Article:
Command And Control – C2 Framework

This is a list of Command and control (C2) servers that I’ve tested.


Installation and setup

From the Covenant GitHub, “Covenant is a .NET command and control framework that aims to highlight the attack surface of .NET, make the use of offensive .NET tradecraft easier, and serve as a collaborative command and control platform for red teamers.”

For more information about Covenant, check out the Covenant GitHub wiki,

The Covenant installation is relatively straightforward, with a few quirks and areas that may need troubleshooting. The installation requires two separate central installs: .NET Core SDK and downloading Covenant itself.

To begin setting up Covenant, we will begin with installing the .NET Core SDK. Covenant requires .NET Core SDK 3.1.0. You can download the SDK from either the .NET downloads page or adding the .NET repositories and downloading via apt.

For more information about downloading via the downloads page, check out this link,

For more information about downloading via the repositories, check out this link,

Follow along with either of the methods and install .NET Core SDK 3.1.0. This will be the utility we use to build and run Covenant.

Once you have the SDK installed, you can clone the Covenant repository from GitHub. Find an example below.

Command used: git clone --recurse-submodules

Since Covenant is written entirely in .NET Core, all dependencies are already handled when building with the SDK.

Now that both the SDK and Covenant are installed, we can start up Covenant for the first time. Covenant will start on localhost port 7443. Find example syntax below.

Command used: sudo ./dotnet run --project /opt/Covenant/Covenant

Once you navigate to you will be greeted with a user creation screen. Create a user and sign in to Covenant. Find an example of the sign-in page below.


When operating with Covenant, there are four main stages: creating a listener, generating a stager, deploying a grunt, utilizing the grunt. All stages of operation can already be done using other tools like MSFVenom, Netcat, Metasploit, etc. however, Covenant gives you a way to operationalize them all under one platform allowing for easier management and collaborative operations.

Covenant is an extensive and diverse command and control framework with many different functionalities. We will only be covering the basics of operating with Covenant. For more information, check out the SpecterOps blog,, and the SoCon talk on “Operating with Covenant” by Ryan Cobb and Justin Bui

The first step in operating with Covenant is to create a listener. Listeners are built off profiles; you can think of profiles like HTTP requests/pages that will serve as the channel that will handle all C2 traffic. There are four default profiles that Covenant comes with, outlined below.

  • CustomHttpProfile Custom profile that does not require any cookies.
  • DefaultBridgeProfile Default profile for a C2 bridge.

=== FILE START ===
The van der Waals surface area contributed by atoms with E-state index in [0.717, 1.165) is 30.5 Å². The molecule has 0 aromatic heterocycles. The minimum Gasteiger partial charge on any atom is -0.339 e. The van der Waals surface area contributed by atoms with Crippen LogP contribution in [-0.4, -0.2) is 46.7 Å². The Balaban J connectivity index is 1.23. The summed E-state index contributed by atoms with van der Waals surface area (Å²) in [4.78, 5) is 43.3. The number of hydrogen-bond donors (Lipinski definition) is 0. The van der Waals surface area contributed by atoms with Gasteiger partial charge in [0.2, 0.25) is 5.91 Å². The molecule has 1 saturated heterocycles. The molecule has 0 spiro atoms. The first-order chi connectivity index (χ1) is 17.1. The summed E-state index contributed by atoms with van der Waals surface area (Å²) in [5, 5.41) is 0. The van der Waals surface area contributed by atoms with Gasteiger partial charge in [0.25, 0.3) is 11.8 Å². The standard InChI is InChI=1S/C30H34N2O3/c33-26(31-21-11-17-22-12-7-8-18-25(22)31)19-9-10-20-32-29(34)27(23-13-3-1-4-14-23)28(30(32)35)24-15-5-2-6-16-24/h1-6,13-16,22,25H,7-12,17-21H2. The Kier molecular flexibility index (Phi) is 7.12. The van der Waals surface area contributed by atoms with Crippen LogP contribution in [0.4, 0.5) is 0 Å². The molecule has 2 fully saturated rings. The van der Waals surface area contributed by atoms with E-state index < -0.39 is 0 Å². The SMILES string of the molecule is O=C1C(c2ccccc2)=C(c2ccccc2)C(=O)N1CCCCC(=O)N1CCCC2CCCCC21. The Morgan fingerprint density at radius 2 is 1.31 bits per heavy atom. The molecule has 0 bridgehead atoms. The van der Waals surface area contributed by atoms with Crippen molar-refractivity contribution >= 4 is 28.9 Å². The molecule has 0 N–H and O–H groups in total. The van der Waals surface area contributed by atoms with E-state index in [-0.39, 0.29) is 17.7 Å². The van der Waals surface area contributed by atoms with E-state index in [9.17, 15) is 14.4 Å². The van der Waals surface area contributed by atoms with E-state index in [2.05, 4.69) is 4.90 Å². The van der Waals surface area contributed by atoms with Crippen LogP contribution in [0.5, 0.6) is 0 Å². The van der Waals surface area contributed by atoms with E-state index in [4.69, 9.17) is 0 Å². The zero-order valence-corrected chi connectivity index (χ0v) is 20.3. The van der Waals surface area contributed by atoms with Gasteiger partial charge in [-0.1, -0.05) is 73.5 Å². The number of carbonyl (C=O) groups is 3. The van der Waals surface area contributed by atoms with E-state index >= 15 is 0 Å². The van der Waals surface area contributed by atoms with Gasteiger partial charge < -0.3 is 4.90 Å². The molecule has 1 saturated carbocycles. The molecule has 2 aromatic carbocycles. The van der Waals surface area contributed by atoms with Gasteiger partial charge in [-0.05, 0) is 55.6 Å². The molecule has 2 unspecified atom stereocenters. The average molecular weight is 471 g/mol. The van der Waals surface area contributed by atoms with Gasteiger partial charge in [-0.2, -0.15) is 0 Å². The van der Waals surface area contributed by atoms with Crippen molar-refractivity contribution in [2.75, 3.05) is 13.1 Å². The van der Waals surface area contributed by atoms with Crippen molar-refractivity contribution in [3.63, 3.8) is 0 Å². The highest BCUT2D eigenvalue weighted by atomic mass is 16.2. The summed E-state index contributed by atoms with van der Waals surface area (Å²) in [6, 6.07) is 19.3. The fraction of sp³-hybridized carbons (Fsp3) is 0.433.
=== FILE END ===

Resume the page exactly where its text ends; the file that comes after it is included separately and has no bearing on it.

• DefaultHttpProfile Default HTTP profile.
  • TCPBridgeProfile Default TCP profile for a C2 bridge.

Covenant offers an easy way of editing the listeners along with a GUI. There are many parameters present; we will only be going over a quick overview of each parameter outlined below.

  • Name Name of profile to be used throughout the interface.
  • Description Description of profile and its use cases.
  • MessageTransform Specify how data will be transformed before being placed in other parameters. 
  • HttpUrls list of URLs the grunt can callback to.
  • HttpRequestHeaders List of header pairs (name/value) that will be sent with every HTTP request.
  • HttpResponseHeaders List of header pairs (name/value) that will be sent with every HTTP response.
  • HttpPostRequest Format of data when a grunt posts data back to the profile.
  • HttpGetResponse HTTP response when a grunt GETs data to the listener.
  • HttpPostResponse HTTP response when a grunt POSTs data to the listener.

We will be going further in-depth with editing and creating profiles in Task 26.

Once you have decided what profile you would like to use, we can begin creating the listener. We recommend using the DefaultHttpProfile, to start with, but we will be changing this in later tasks when dealing with AV evasion.

To create a listener, navigate to the Listeners tab from the side menu and select Create Listener.

You will see several options to edit; each option is outlined below.

  • Name (optional) will help to identify different listeners.
  • BindAddress Local address listener will bind on, usually
  • BindPort Local port listener will bind on.
  • ConnectPort Port to callback to, suggested to set to 808080, or 8888.
  • ConnectAddresses Addresses for the listener to callback to, hostname portion of the URL.
  • URLs Callback URLs the grunt will be connected directly back to.
  • UseSSL Determines whether or not the listener uses HTTP or HTTPS.
  • SSLCertificate Certificate used by the listener if SSL is set to true.
  • SSLCertificatePassword Password being used by the SSLCertificate.
  • HttpProfile Profile used by the listener and grunt to determine communication behavior.

To create a basic listener for this network we only suggest editing the NameConnectPort, and ConnectAddresses